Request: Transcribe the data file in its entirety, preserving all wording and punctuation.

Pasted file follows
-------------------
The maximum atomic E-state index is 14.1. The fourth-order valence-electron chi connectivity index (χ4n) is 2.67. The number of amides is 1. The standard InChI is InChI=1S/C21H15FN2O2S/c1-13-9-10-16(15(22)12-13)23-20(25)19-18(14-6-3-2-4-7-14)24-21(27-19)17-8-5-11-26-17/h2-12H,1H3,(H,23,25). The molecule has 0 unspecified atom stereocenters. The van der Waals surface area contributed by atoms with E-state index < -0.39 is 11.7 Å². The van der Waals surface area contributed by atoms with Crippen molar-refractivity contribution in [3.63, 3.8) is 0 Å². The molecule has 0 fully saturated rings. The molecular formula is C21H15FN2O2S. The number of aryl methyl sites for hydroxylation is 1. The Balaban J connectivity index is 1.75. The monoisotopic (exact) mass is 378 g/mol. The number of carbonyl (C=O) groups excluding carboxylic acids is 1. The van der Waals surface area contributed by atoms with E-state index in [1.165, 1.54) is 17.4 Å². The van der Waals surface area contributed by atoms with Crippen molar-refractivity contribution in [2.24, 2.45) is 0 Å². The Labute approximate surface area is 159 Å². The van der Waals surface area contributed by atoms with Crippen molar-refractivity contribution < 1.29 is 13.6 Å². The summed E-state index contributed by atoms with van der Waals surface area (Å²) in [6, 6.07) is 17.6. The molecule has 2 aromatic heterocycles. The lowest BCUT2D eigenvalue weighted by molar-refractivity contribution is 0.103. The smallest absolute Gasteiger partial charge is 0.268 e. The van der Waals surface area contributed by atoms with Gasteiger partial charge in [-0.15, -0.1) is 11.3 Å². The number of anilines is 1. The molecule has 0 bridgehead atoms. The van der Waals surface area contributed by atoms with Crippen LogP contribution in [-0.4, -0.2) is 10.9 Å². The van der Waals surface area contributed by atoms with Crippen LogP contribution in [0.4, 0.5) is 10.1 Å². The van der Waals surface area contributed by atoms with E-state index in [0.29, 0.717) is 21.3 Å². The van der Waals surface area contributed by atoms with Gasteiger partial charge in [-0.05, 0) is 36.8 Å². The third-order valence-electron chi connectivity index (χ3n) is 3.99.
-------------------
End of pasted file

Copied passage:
The maximum atomic E-state index is 14.1. The fourth-order valence-electron chi connectivity index (χ4n) is 2.67. The number of amides is 1. The standard InChI is InChI=1S/C21H15FN2O2S/c1-13-9-10-16(15(22)12-13)23-20(25)19-18(14-6-3-2-4-7-14)24-21(27-19)17-8-5-11-26-17/h2-12H,1H3,(H,23,25). The molecule has 0 unspecified atom stereocenters. The van der Waals surface area contributed by atoms with E-state index < -0.39 is 11.7 Å². The van der Waals surface area contributed by atoms with Crippen molar-refractivity contribution in [3.63, 3.8) is 0 Å². The molecule has 0 fully saturated rings. The molecular formula is C21H15FN2O2S. The number of aryl methyl sites for hydroxylation is 1. The Balaban J connectivity index is 1.75. The monoisotopic (exact) mass is 378 g/mol. The number of carbonyl (C=O) groups excluding carboxylic acids is 1. The van der Waals surface area contributed by atoms with E-state index in [1.165, 1.54) is 17.4 Å². The van der Waals surface area contributed by atoms with Crippen molar-refractivity contribution in [2.24, 2.45) is 0 Å². The Labute approximate surface area is 159 Å². The van der Waals surface area contributed by atoms with Crippen molar-refractivity contribution < 1.29 is 13.6 Å². The summed E-state index contributed by atoms with van der Waals surface area (Å²) in [6, 6.07) is 17.6. The molecule has 2 aromatic heterocycles. The lowest BCUT2D eigenvalue weighted by molar-refractivity contribution is 0.103. The smallest absolute Gasteiger partial charge is 0.268 e. The van der Waals surface area contributed by atoms with Gasteiger partial charge in [-0.15, -0.1) is 11.3 Å². The number of anilines is 1. The molecule has 0 bridgehead atoms. The van der Waals surface area contributed by atoms with Crippen LogP contribution in [-0.4, -0.2) is 10.9 Å². The van der Waals surface area contributed by atoms with Crippen LogP contribution in [0.4, 0.5) is 10.1 Å². The van der Waals surface area contributed by atoms with E-state index in [0.29, 0.717) is 21.3 Å². The van der Waals surface area contributed by atoms with Gasteiger partial charge in [-0.05, 0) is 36.8 Å². The third-order valence-electron chi connectivity index (χ3n) is 3.99.